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Analysis of time-lapse travel-time and amplitude changes to assess reservoir compartmentalizationNormal access

Authors: Y.-X. He, D.A. Angus, R.A. Clark and M.W. Hildyard
Journal name: Geophysical Prospecting
Issue: Vol 64, No 1, January 2016 pp. 54 - 67
DOI: 10.1111/1365-2478.12250
Organisations: Wiley
Language: English
Info: Article, PDF ( 1.71Mb )

Summary:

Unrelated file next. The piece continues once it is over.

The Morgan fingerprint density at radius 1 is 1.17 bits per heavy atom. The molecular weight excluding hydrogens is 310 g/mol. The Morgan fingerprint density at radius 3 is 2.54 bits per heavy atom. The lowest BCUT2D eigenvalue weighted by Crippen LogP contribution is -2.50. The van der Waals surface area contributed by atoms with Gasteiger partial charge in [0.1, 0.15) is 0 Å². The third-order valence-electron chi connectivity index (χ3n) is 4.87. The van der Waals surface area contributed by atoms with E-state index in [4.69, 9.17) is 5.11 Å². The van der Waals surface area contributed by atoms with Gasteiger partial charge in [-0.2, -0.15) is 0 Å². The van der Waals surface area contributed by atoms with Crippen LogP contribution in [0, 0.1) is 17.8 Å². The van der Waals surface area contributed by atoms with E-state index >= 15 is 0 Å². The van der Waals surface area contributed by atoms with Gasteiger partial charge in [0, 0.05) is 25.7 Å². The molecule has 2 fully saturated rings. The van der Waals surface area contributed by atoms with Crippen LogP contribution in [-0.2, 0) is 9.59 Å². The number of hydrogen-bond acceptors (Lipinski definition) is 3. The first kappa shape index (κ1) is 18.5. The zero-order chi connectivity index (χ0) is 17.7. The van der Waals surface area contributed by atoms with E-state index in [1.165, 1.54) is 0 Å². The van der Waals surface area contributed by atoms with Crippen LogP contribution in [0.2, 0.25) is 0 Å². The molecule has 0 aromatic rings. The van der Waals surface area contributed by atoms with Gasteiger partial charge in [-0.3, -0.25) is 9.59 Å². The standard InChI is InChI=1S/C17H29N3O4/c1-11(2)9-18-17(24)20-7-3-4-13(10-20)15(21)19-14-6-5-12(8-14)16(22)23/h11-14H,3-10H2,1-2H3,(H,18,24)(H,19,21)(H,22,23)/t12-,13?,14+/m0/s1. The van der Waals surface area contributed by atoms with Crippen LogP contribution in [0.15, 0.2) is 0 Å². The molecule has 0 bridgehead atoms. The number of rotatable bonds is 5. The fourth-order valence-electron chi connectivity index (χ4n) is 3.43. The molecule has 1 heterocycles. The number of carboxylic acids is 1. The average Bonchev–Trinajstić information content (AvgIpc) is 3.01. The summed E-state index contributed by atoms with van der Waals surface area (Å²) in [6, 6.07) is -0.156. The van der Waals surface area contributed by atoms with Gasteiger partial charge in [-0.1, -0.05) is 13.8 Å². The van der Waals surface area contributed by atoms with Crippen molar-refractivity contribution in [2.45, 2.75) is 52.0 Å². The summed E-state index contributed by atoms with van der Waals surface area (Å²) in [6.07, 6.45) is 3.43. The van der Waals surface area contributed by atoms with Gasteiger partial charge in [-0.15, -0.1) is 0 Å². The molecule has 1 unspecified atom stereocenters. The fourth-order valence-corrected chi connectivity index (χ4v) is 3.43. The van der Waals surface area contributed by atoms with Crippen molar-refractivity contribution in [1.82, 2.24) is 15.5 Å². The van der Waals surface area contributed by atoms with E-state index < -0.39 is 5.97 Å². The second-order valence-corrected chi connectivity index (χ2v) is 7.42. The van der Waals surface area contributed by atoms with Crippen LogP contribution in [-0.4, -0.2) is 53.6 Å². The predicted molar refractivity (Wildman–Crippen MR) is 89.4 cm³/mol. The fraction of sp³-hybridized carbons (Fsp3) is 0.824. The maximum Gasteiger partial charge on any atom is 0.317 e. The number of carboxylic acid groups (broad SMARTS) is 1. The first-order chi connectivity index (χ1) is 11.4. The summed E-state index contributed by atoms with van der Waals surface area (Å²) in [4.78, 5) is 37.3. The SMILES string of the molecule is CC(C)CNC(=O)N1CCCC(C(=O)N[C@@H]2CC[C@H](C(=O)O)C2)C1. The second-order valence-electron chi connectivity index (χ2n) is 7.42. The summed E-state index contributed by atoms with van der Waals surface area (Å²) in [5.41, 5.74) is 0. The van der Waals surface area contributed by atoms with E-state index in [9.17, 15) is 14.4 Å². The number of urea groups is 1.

Fluid depletion within a compacting reservoir can lead to significant stress and strain changes and potentially severe geomechanical issues, both inside and outside the reservoir. We extend previous research of time-lapse seismic interpretation by incorporating synthetic near-offset and full-offset common-midpoint reflection data using anisotropic ray tracing to investigate uncertainties in time-lapse seismic observations. The time-lapse seismic simulations use dynamic elasticity models built from hydro-geomechanical simulation output and a stress-dependent rock physics model. The reservoir model is a conceptual two-fault graben reservoir, where we allow the fault fluid-flow transmissibility to vary from high to low to simulate noncompartmentalized and compartmentalized reservoirs, respectively. The results indicate time-lapse seismic amplitude changes and travel-time shifts can be used to qualitatively identify reservoir compartmentalization. Due to the high repeatability and good quality of the time-lapse synthetic dataset, the estimated travel-time shifts and amplitude changes for near-offset data match the true model subsurface changes with minimal errors. A 1D velocity–strain relation was used to estimate the vertical velocity change for the reservoir bottom interface by applying zero-offset time shifts from both the near-offset and full-offset measurements. For near-offset data, the estimated P-wave velocity changes were within 10% of the true value. However, for full-offset data, time-lapse attributes are quantitatively reliable using standard time-lapse seismic methods when an updated velocity model is used rather than the baseline model.

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